This report gives our views on the State of the Union address presented by President Andrés Manuel López Obrador. We will be reporting on the recently released budget plan in an upcoming In Brief.
Despite his best efforts to claim he was delivering his third report on the state of the nation since taking office, President Andrés Manuel López Obrador’s first annual State of Nation Report of his administration failed to deliver anything truly innovative either in form or content. Building on his two predecessors' preference for a tightly controlled setting for the event, he delivered his speech from within the National Palace, and focused mainly on the same litany of issues and “solutions” to which he has dedicated most of his time during the extended morning press conferences he holds every morning from the same location: austerity, fighting corruption, prioritizing development over growth, denunciations of the neoliberal model, and putting a priority on attending to the poor.
But two aspects of his speech warrant special mention. The first was the extent to which he heaped praise on the private sector and singled out a number of prominent business leaders for special recognition, possibly a first in State of the Nation reports. Even as he publicly insists that he is not bothered by the lack of growth, it is likely that the mounting evidence the economy is stalling is setting off alarm bells in the National Palace. The most recent public finance figures reveal there has been a major drop in tax collections. Should that trend endure it would make it increasingly difficult for the administration to square its multiple fiscal targets: to sustain a primary surplus, expand the President’s priority social programs, and finance his signature infrastructure projects, without raising tax rates or introducing new ones. For that reason, the government urgently needs to reactivate private investment.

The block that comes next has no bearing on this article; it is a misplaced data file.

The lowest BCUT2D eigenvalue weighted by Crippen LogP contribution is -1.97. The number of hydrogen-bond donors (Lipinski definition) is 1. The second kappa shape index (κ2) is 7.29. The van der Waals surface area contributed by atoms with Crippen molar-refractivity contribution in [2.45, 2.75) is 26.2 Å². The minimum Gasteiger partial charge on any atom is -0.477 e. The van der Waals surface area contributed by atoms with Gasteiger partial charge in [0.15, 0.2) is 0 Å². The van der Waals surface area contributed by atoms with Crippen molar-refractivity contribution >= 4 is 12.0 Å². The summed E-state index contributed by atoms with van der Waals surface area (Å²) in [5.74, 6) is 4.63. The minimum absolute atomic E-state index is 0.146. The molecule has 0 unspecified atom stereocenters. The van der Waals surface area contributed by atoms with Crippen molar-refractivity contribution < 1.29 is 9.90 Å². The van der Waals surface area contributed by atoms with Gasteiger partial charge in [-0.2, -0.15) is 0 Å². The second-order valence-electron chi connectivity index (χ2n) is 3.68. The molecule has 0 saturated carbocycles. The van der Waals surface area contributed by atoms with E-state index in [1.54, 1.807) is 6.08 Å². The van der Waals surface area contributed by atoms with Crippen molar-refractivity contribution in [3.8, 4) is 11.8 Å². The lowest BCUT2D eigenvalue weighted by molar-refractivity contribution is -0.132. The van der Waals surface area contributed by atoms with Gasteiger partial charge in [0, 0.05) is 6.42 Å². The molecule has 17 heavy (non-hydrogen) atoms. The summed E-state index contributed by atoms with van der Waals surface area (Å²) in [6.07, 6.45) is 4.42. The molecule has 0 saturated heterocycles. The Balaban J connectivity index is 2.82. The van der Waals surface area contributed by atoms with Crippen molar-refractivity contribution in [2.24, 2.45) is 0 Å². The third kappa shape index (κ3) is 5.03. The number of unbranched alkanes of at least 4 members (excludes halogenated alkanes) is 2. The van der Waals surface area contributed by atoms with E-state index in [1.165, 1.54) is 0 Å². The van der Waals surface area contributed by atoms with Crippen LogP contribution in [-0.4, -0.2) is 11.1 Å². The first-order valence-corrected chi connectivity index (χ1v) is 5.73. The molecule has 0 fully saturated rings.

The second issue was the President's recognizing that the government has yet to deliver on its public security objectives, an admission that was somewhat unavoidable given the extent of the mounting security issues visibly plaguing the country.
Unfortunately, such an enthusiastic embrace of the private sector and the rare display of self-critical candor was not accompanied by anything that would hint at a change of course with regard to any significant policy areas, even those where there is little reason to think that his combination of sloganeering, penchant for centralization, rebranding of security forces, or revamped social programs will begin to deliver the peaceful and prosperous country he has promised.
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